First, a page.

Graveyard Shift 11 Facts About The Decomposition Rates Of A Body Buried In A Casket  

Erin Wisti
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While it may be morbid, it's normal to wonder what happens to our bodies post-mortem. While what happens to the human consciousness remains a mystery, we can learn the established facts of the physical process. The stages of decay occur right away, and what transpires when a body decomposes in a casket can be a long, complex process. 

Decomposition begins as soon as someone passes and continues until the body becomes fossilized. Depending on the pre-burial preparations, decomposition in a casket can slow things down, essentially elongating the natural course for decades. Learning the facts of the matter may leave you feeling humbled, as it's a reminder that, however important we are in life, we all end up dust and bones in the end. 

Self-Digestion Immediately Occurs

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Photo:  ZEISS Microscopy from Germany/via Wikimedia Commons /CC BY 2.0

Decomposition begins immediately post-mortem, in a stage known as autolysis, or self-digestion. During this process, as the name implies, the body begins digesting itself. As cells are deprived of oxygen, they begin to breakdown and release membranes that are then digested by enzymes.

Typically, this begins in the liver and brain due to the high water and enzyme content in these areas.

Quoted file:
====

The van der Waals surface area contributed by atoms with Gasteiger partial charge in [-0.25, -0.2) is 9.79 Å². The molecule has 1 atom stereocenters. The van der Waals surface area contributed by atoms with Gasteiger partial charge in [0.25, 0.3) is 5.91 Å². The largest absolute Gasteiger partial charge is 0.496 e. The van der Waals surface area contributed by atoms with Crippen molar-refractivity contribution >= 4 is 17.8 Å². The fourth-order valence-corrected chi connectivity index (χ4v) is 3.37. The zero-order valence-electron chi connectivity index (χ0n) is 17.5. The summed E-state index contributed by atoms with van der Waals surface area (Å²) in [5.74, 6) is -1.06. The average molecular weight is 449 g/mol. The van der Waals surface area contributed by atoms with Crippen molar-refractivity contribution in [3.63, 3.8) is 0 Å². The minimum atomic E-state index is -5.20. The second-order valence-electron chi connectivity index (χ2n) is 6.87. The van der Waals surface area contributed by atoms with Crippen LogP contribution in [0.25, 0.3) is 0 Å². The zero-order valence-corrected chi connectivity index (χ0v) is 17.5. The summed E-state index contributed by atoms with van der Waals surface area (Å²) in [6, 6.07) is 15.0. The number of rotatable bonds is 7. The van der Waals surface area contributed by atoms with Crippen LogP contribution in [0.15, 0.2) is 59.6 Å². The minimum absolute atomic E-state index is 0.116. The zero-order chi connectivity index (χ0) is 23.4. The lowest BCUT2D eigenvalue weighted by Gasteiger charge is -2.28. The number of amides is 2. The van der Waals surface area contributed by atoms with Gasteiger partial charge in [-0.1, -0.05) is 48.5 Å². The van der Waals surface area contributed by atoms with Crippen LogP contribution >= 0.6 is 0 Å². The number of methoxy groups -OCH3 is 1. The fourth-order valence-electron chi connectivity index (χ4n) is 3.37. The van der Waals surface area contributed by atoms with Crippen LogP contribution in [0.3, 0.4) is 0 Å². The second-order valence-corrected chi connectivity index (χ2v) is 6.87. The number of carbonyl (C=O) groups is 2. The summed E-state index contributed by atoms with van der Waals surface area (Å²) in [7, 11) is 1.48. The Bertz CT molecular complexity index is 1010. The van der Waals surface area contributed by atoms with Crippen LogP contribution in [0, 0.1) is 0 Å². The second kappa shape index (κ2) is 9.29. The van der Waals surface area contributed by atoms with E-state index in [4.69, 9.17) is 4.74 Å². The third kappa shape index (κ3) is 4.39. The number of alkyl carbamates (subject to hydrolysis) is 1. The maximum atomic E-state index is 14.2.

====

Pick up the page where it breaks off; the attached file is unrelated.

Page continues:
Rigor Mortis Sets In After Two To Six Hours

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Photo:  Pete /via flickr /Public Domain

As the process of self-digestion occurs, the body's internal temperature drops - paralleling the cessation of flowing blood. As a result, the blood begins to thicken. The coagulation causes the arteries, veins, and capillaries to essentially harden. This leads to the well-known phenomenon of rigor mortis, in which corpses become stiff and immobile.

This process of stiffening usually occurs two to six hours post-mortem.

Color-Changing Happens In About 24 Hours

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Photo:  Bionerd/via Wikimedia Commons /CC BY 3.0

Rigor mortis lasts about 24 hours. After it passes, blood settles in the area of the body that was closest to the ground at the time of death. The area where blood settles develops a red-brown color, also called the "post-mortem stain." For example, if someone passed after falling down headfirst, then there would be a blotchy stain in the facial region.

Other body parts begin to take on a bluish tinge within 8 to 10 hours post-mortem.

After Three Days There's An Odor

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Photo:  Peter Handke /via flickr/Public Domain

A bad odor begins two to three days post-mortem, in a process known as putrefaction. It's caused by micro-organisms in the intestines. These organisms do not expire at the same time as the body. Instead, they begin eating through the intestines. After a few days, micro-organisms spread across the thighs and stomach. The process of putrefaction eventually causes a foul odor, similar to the scent of rotten eggs and methane.

Other side effects include a protruding tongue, a greenish patch on the belly, and fluid oozing from the mouth and nostrils.